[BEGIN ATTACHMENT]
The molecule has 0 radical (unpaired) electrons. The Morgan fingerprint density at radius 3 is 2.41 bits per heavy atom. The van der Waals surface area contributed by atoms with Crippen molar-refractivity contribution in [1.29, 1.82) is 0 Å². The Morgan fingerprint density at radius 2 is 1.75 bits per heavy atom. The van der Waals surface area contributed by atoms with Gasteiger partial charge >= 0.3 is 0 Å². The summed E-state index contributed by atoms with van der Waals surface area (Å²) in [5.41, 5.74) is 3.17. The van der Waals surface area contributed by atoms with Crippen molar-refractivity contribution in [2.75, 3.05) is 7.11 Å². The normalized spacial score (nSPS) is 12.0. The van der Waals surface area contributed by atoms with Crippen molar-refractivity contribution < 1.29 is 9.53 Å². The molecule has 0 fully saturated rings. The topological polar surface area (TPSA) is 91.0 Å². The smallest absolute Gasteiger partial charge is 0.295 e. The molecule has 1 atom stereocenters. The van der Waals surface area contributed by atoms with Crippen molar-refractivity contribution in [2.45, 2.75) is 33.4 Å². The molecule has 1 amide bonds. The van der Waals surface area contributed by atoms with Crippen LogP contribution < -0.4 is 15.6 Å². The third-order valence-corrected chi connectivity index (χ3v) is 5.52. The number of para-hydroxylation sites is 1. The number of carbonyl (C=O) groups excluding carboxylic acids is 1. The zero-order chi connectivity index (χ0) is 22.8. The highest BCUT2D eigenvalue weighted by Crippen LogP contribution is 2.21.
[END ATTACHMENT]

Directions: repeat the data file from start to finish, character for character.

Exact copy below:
The molecule has 0 radical (unpaired) electrons. The Morgan fingerprint density at radius 3 is 2.41 bits per heavy atom. The van der Waals surface area contributed by atoms with Crippen molar-refractivity contribution in [1.29, 1.82) is 0 Å². The Morgan fingerprint density at radius 2 is 1.75 bits per heavy atom. The van der Waals surface area contributed by atoms with Gasteiger partial charge >= 0.3 is 0 Å². The summed E-state index contributed by atoms with van der Waals surface area (Å²) in [5.41, 5.74) is 3.17. The van der Waals surface area contributed by atoms with Crippen molar-refractivity contribution in [2.75, 3.05) is 7.11 Å². The normalized spacial score (nSPS) is 12.0. The van der Waals surface area contributed by atoms with Crippen molar-refractivity contribution < 1.29 is 9.53 Å². The molecule has 0 fully saturated rings. The topological polar surface area (TPSA) is 91.0 Å². The smallest absolute Gasteiger partial charge is 0.295 e. The molecule has 1 atom stereocenters. The van der Waals surface area contributed by atoms with Crippen molar-refractivity contribution in [2.45, 2.75) is 33.4 Å². The molecule has 1 amide bonds. The van der Waals surface area contributed by atoms with Crippen LogP contribution < -0.4 is 15.6 Å². The third-order valence-corrected chi connectivity index (χ3v) is 5.52. The number of para-hydroxylation sites is 1. The number of carbonyl (C=O) groups excluding carboxylic acids is 1. The zero-order chi connectivity index (χ0) is 22.8. The highest BCUT2D eigenvalue weighted by Crippen LogP contribution is 2.21.